Machines such as the below Surface Pro 3 are connected to specialized power monitors which measure instantaneous power consumption down to the milliwatt. As we run different workloads across these machines, we measure exactly how much energy they consume.

Photo of a Surface Pro 3 attached to instantaneous power consumption equipment.
Surface Pro 3 instrumented to measure instantaneous power consumption. We test power efficiency on a variety of devices, including Surface Pro 3, Surface Pro 4, and Surface Book.

We also record detailed diagnostic information through Windows Event Tracing, which allows us to understand what was happening in software, and correlate that to the energy consumed by the machine – specifically Microsoft Edge and the website’s HTML, CSS, and JavaScript.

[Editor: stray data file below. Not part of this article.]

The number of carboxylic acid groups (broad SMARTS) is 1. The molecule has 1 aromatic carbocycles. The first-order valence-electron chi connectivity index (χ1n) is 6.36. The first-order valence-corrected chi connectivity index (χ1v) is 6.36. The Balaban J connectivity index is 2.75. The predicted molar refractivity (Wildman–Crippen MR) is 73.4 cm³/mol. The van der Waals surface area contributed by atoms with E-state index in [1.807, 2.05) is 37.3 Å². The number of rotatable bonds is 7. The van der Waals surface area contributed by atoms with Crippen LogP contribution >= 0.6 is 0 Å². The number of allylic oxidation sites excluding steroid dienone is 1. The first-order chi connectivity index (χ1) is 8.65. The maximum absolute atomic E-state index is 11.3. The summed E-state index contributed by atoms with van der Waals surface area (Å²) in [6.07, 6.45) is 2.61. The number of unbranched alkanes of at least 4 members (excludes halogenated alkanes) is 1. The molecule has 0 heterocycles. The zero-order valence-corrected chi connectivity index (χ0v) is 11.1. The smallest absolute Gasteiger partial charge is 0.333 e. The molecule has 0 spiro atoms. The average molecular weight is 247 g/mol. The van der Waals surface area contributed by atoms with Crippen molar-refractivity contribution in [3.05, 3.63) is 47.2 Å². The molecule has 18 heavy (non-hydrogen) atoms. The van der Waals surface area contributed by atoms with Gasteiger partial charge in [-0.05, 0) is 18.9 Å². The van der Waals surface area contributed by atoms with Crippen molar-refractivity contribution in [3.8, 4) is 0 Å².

The lab provides repeatable and immediately actionable results in a controlled environment. This allows us to validate improvements, identify regressions, and ensure that Windows and Microsoft Edge are continuously improving with every code change.

Informing power efficiency through customer telemetry

Our objective is to improve efficiency for users, and it’s important to understand what’s happening in the real-world. The Windows Energy Estimation Engine (E3) is a service running on all battery powered Windows 10 devices which tracks energy usage across hardware, apps, and services. The E3 service provides users with more control over their battery life by informing battery saver recommendations, and aggregated results are used by Microsoft through the Windows telemetry systems to improve the Windows ecosystem.

Many modern Windows computers, such as the Surface family, include specialized hardware designed to measure power consumption. This specialized hardware measurement provides 98% accuracy, compared to system software power measurement which has 85% accuracy, and application software power measurement which has minimal correlation to actual power consumption.